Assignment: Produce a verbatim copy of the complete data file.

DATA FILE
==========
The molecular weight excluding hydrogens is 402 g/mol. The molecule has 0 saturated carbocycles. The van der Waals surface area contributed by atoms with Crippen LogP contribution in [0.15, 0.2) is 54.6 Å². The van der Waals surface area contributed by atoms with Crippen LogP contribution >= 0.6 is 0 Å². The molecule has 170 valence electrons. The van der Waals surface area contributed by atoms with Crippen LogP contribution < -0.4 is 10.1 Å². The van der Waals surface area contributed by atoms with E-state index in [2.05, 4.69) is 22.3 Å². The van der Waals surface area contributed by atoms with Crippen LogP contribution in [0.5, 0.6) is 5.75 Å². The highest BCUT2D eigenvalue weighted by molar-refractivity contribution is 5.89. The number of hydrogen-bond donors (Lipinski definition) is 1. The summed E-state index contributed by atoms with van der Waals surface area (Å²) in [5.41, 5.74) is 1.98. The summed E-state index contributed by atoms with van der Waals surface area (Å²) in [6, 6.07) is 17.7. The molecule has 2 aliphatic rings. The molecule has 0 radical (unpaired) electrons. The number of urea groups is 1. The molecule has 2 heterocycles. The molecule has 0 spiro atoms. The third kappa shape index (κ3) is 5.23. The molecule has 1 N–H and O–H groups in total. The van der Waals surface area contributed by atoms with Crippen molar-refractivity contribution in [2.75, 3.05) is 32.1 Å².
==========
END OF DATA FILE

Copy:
The molecular weight excluding hydrogens is 402 g/mol. The molecule has 0 saturated carbocycles. The van der Waals surface area contributed by atoms with Crippen LogP contribution in [0.15, 0.2) is 54.6 Å². The van der Waals surface area contributed by atoms with Crippen LogP contribution >= 0.6 is 0 Å². The molecule has 170 valence electrons. The van der Waals surface area contributed by atoms with Crippen LogP contribution < -0.4 is 10.1 Å². The van der Waals surface area contributed by atoms with E-state index in [2.05, 4.69) is 22.3 Å². The van der Waals surface area contributed by atoms with Crippen LogP contribution in [0.5, 0.6) is 5.75 Å². The highest BCUT2D eigenvalue weighted by molar-refractivity contribution is 5.89. The number of hydrogen-bond donors (Lipinski definition) is 1. The summed E-state index contributed by atoms with van der Waals surface area (Å²) in [5.41, 5.74) is 1.98. The summed E-state index contributed by atoms with van der Waals surface area (Å²) in [6, 6.07) is 17.7. The molecule has 2 aliphatic rings. The molecule has 0 radical (unpaired) electrons. The number of urea groups is 1. The molecule has 2 heterocycles. The molecule has 0 spiro atoms. The third kappa shape index (κ3) is 5.23. The molecule has 1 N–H and O–H groups in total. The van der Waals surface area contributed by atoms with Crippen molar-refractivity contribution in [2.75, 3.05) is 32.1 Å².